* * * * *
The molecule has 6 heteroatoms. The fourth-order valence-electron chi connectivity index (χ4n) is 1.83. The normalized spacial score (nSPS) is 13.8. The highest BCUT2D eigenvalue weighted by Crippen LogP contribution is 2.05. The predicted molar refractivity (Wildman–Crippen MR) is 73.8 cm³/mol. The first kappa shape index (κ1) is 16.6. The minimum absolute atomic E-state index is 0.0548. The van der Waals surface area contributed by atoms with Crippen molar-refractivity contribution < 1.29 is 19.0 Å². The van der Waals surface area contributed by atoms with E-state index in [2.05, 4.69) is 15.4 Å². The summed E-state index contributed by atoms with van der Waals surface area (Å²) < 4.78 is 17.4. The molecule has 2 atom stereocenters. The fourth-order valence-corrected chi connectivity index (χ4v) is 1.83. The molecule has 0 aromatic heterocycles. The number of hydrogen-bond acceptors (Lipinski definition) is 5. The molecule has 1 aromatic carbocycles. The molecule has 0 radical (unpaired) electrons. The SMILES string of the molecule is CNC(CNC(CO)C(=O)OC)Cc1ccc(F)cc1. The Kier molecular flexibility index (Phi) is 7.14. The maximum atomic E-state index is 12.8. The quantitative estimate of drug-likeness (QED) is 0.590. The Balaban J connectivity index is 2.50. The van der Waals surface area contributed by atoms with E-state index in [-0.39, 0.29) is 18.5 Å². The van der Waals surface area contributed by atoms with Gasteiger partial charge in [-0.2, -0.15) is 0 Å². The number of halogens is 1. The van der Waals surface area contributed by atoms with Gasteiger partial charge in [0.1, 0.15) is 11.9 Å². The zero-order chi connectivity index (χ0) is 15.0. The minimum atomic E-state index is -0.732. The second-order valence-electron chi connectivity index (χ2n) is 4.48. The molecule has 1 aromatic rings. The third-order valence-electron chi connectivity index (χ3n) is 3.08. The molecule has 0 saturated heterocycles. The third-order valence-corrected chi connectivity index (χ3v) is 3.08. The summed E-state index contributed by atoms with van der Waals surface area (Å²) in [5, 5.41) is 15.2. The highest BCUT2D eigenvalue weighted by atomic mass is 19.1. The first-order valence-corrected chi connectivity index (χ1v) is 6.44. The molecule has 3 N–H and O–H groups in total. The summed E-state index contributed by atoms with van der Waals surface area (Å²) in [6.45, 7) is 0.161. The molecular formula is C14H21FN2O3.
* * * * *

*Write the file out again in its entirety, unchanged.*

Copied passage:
The molecule has 6 heteroatoms. The fourth-order valence-electron chi connectivity index (χ4n) is 1.83. The normalized spacial score (nSPS) is 13.8. The highest BCUT2D eigenvalue weighted by Crippen LogP contribution is 2.05. The predicted molar refractivity (Wildman–Crippen MR) is 73.8 cm³/mol. The first kappa shape index (κ1) is 16.6. The minimum absolute atomic E-state index is 0.0548. The van der Waals surface area contributed by atoms with Crippen molar-refractivity contribution < 1.29 is 19.0 Å². The van der Waals surface area contributed by atoms with E-state index in [2.05, 4.69) is 15.4 Å². The summed E-state index contributed by atoms with van der Waals surface area (Å²) < 4.78 is 17.4. The molecule has 2 atom stereocenters. The fourth-order valence-corrected chi connectivity index (χ4v) is 1.83. The molecule has 0 aromatic heterocycles. The number of hydrogen-bond acceptors (Lipinski definition) is 5. The molecule has 1 aromatic carbocycles. The molecule has 0 radical (unpaired) electrons. The SMILES string of the molecule is CNC(CNC(CO)C(=O)OC)Cc1ccc(F)cc1. The Kier molecular flexibility index (Phi) is 7.14. The maximum atomic E-state index is 12.8. The quantitative estimate of drug-likeness (QED) is 0.590. The Balaban J connectivity index is 2.50. The van der Waals surface area contributed by atoms with E-state index in [-0.39, 0.29) is 18.5 Å². The van der Waals surface area contributed by atoms with Gasteiger partial charge in [-0.2, -0.15) is 0 Å². The number of halogens is 1. The van der Waals surface area contributed by atoms with Gasteiger partial charge in [0.1, 0.15) is 11.9 Å². The zero-order chi connectivity index (χ0) is 15.0. The minimum atomic E-state index is -0.732. The second-order valence-electron chi connectivity index (χ2n) is 4.48. The molecule has 1 aromatic rings. The third-order valence-electron chi connectivity index (χ3n) is 3.08. The molecule has 0 saturated heterocycles. The third-order valence-corrected chi connectivity index (χ3v) is 3.08. The summed E-state index contributed by atoms with van der Waals surface area (Å²) in [5, 5.41) is 15.2. The highest BCUT2D eigenvalue weighted by atomic mass is 19.1. The first-order valence-corrected chi connectivity index (χ1v) is 6.44. The molecule has 3 N–H and O–H groups in total. The summed E-state index contributed by atoms with van der Waals surface area (Å²) in [6.45, 7) is 0.161. The molecular formula is C14H21FN2O3.